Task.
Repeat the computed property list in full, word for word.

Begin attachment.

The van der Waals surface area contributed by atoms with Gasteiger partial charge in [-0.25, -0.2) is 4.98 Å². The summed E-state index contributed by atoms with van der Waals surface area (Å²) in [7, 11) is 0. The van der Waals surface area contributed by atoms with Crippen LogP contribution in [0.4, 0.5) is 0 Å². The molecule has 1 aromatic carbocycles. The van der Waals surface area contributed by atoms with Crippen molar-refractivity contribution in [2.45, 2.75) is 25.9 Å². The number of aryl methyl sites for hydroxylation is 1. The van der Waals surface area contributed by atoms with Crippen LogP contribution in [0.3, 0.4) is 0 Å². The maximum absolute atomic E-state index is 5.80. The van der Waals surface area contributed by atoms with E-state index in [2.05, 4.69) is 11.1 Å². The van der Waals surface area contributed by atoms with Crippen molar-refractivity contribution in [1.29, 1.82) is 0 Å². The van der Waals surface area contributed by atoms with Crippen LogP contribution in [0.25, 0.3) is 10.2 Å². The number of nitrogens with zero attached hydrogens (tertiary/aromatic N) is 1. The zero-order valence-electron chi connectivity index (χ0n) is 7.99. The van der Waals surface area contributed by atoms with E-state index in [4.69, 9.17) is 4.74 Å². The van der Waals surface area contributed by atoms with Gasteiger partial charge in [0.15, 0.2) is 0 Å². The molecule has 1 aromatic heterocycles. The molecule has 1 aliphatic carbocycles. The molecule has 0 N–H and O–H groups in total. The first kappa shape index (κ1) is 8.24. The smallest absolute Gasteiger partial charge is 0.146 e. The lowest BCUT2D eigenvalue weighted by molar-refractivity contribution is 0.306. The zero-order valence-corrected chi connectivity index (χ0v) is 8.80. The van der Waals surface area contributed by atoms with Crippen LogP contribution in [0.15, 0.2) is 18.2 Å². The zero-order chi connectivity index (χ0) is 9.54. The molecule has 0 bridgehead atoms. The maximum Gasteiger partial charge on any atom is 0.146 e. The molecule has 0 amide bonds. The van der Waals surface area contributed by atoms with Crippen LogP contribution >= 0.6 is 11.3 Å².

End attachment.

The van der Waals surface area contributed by atoms with Gasteiger partial charge in [-0.25, -0.2) is 4.98 Å². The summed E-state index contributed by atoms with van der Waals surface area (Å²) in [7, 11) is 0. The van der Waals surface area contributed by atoms with Crippen LogP contribution in [0.4, 0.5) is 0 Å². The molecule has 1 aromatic carbocycles. The van der Waals surface area contributed by atoms with Crippen molar-refractivity contribution in [2.45, 2.75) is 25.9 Å². The number of aryl methyl sites for hydroxylation is 1. The van der Waals surface area contributed by atoms with Crippen LogP contribution in [0.3, 0.4) is 0 Å². The maximum absolute atomic E-state index is 5.80. The van der Waals surface area contributed by atoms with E-state index in [2.05, 4.69) is 11.1 Å². The van der Waals surface area contributed by atoms with Crippen molar-refractivity contribution in [1.29, 1.82) is 0 Å². The van der Waals surface area contributed by atoms with Crippen LogP contribution in [0.25, 0.3) is 10.2 Å². The number of nitrogens with zero attached hydrogens (tertiary/aromatic N) is 1. The zero-order valence-electron chi connectivity index (χ0n) is 7.99. The van der Waals surface area contributed by atoms with E-state index in [4.69, 9.17) is 4.74 Å². The van der Waals surface area contributed by atoms with Gasteiger partial charge in [0.15, 0.2) is 0 Å². The molecule has 1 aromatic heterocycles. The molecule has 1 aliphatic carbocycles. The molecule has 0 N–H and O–H groups in total. The first kappa shape index (κ1) is 8.24. The smallest absolute Gasteiger partial charge is 0.146 e. The lowest BCUT2D eigenvalue weighted by molar-refractivity contribution is 0.306. The zero-order valence-corrected chi connectivity index (χ0v) is 8.80. The van der Waals surface area contributed by atoms with Crippen LogP contribution in [0.15, 0.2) is 18.2 Å². The zero-order chi connectivity index (χ0) is 9.54. The molecule has 0 bridgehead atoms. The maximum Gasteiger partial charge on any atom is 0.146 e. The molecule has 0 amide bonds. The van der Waals surface area contributed by atoms with Crippen LogP contribution >= 0.6 is 11.3 Å².